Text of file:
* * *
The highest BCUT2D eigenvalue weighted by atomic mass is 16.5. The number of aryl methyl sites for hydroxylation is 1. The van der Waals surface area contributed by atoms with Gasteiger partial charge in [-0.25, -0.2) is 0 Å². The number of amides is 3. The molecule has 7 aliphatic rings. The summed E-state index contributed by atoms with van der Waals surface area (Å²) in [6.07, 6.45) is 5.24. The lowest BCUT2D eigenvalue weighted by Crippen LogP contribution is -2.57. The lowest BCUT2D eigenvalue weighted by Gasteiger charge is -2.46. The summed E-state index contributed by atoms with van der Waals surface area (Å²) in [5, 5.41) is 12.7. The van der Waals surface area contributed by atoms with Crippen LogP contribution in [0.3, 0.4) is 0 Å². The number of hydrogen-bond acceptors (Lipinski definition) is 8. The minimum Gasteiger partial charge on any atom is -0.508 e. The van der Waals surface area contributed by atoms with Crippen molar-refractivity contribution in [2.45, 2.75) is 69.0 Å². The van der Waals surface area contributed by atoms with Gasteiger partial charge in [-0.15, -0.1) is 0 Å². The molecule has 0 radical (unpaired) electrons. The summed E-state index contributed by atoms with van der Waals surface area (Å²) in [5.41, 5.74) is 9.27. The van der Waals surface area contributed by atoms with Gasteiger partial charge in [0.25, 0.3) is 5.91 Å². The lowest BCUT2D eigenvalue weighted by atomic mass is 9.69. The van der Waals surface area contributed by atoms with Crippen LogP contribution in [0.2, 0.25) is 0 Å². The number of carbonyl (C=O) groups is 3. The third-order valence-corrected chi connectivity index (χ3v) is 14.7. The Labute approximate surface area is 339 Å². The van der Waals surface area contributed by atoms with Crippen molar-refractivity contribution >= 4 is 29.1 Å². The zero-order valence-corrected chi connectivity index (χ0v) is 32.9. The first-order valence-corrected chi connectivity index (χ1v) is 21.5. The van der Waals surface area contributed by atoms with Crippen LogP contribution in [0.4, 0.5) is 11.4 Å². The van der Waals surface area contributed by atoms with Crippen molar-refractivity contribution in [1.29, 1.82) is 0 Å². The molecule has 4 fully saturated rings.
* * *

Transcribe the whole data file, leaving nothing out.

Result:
The highest BCUT2D eigenvalue weighted by atomic mass is 16.5. The number of aryl methyl sites for hydroxylation is 1. The van der Waals surface area contributed by atoms with Gasteiger partial charge in [-0.25, -0.2) is 0 Å². The number of amides is 3. The molecule has 7 aliphatic rings. The summed E-state index contributed by atoms with van der Waals surface area (Å²) in [6.07, 6.45) is 5.24. The lowest BCUT2D eigenvalue weighted by Crippen LogP contribution is -2.57. The lowest BCUT2D eigenvalue weighted by Gasteiger charge is -2.46. The summed E-state index contributed by atoms with van der Waals surface area (Å²) in [5, 5.41) is 12.7. The van der Waals surface area contributed by atoms with Crippen LogP contribution in [0.3, 0.4) is 0 Å². The number of hydrogen-bond acceptors (Lipinski definition) is 8. The minimum Gasteiger partial charge on any atom is -0.508 e. The van der Waals surface area contributed by atoms with Crippen molar-refractivity contribution in [2.45, 2.75) is 69.0 Å². The van der Waals surface area contributed by atoms with Gasteiger partial charge in [-0.15, -0.1) is 0 Å². The molecule has 0 radical (unpaired) electrons. The summed E-state index contributed by atoms with van der Waals surface area (Å²) in [5.41, 5.74) is 9.27. The van der Waals surface area contributed by atoms with Gasteiger partial charge in [0.25, 0.3) is 5.91 Å². The lowest BCUT2D eigenvalue weighted by atomic mass is 9.69. The van der Waals surface area contributed by atoms with Crippen LogP contribution in [0.2, 0.25) is 0 Å². The number of carbonyl (C=O) groups is 3. The third-order valence-corrected chi connectivity index (χ3v) is 14.7. The Labute approximate surface area is 339 Å². The van der Waals surface area contributed by atoms with Crippen molar-refractivity contribution >= 4 is 29.1 Å². The zero-order valence-corrected chi connectivity index (χ0v) is 32.9. The first-order valence-corrected chi connectivity index (χ1v) is 21.5. The van der Waals surface area contributed by atoms with Crippen LogP contribution in [0.4, 0.5) is 11.4 Å². The van der Waals surface area contributed by atoms with Crippen molar-refractivity contribution in [1.29, 1.82) is 0 Å². The molecule has 4 fully saturated rings.